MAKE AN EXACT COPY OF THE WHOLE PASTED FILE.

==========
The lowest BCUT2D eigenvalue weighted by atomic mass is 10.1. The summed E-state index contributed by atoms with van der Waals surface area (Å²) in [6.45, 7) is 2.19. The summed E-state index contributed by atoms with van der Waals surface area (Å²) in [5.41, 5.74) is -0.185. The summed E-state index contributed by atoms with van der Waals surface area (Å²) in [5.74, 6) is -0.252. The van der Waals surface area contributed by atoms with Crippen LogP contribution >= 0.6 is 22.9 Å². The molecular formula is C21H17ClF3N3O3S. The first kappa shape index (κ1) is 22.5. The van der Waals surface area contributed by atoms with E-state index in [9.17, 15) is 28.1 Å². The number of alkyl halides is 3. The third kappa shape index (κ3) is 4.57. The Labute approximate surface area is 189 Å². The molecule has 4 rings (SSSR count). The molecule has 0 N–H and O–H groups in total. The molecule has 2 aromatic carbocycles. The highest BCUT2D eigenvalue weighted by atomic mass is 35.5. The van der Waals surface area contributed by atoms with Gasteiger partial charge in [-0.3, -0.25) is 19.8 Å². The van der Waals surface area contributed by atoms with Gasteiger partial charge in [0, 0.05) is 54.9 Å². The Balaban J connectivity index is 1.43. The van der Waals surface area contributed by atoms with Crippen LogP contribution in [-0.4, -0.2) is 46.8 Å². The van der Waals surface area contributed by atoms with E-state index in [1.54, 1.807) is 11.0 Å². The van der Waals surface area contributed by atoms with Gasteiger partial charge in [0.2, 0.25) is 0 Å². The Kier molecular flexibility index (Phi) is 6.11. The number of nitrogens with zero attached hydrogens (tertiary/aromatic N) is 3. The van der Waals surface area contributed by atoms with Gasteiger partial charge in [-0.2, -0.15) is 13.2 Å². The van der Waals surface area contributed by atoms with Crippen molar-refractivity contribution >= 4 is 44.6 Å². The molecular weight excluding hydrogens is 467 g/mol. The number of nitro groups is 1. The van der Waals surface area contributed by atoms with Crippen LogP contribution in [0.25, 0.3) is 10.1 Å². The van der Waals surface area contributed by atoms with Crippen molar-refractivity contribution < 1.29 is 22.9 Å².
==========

The lowest BCUT2D eigenvalue weighted by atomic mass is 10.1. The summed E-state index contributed by atoms with van der Waals surface area (Å²) in [6.45, 7) is 2.19. The summed E-state index contributed by atoms with van der Waals surface area (Å²) in [5.41, 5.74) is -0.185. The summed E-state index contributed by atoms with van der Waals surface area (Å²) in [5.74, 6) is -0.252. The van der Waals surface area contributed by atoms with Crippen LogP contribution >= 0.6 is 22.9 Å². The molecular formula is C21H17ClF3N3O3S. The first kappa shape index (κ1) is 22.5. The van der Waals surface area contributed by atoms with E-state index in [9.17, 15) is 28.1 Å². The number of alkyl halides is 3. The third kappa shape index (κ3) is 4.57. The Labute approximate surface area is 189 Å². The molecule has 4 rings (SSSR count). The molecule has 0 N–H and O–H groups in total. The molecule has 2 aromatic carbocycles. The highest BCUT2D eigenvalue weighted by atomic mass is 35.5. The van der Waals surface area contributed by atoms with Gasteiger partial charge in [-0.3, -0.25) is 19.8 Å². The van der Waals surface area contributed by atoms with Gasteiger partial charge in [0, 0.05) is 54.9 Å². The Balaban J connectivity index is 1.43. The van der Waals surface area contributed by atoms with Crippen LogP contribution in [-0.4, -0.2) is 46.8 Å². The van der Waals surface area contributed by atoms with E-state index in [1.54, 1.807) is 11.0 Å². The van der Waals surface area contributed by atoms with Gasteiger partial charge in [0.2, 0.25) is 0 Å². The Kier molecular flexibility index (Phi) is 6.11. The number of nitrogens with zero attached hydrogens (tertiary/aromatic N) is 3. The van der Waals surface area contributed by atoms with Gasteiger partial charge in [-0.2, -0.15) is 13.2 Å². The van der Waals surface area contributed by atoms with Crippen molar-refractivity contribution >= 4 is 44.6 Å². The molecular weight excluding hydrogens is 467 g/mol. The number of nitro groups is 1. The van der Waals surface area contributed by atoms with Crippen LogP contribution in [0.25, 0.3) is 10.1 Å². The van der Waals surface area contributed by atoms with Crippen molar-refractivity contribution < 1.29 is 22.9 Å².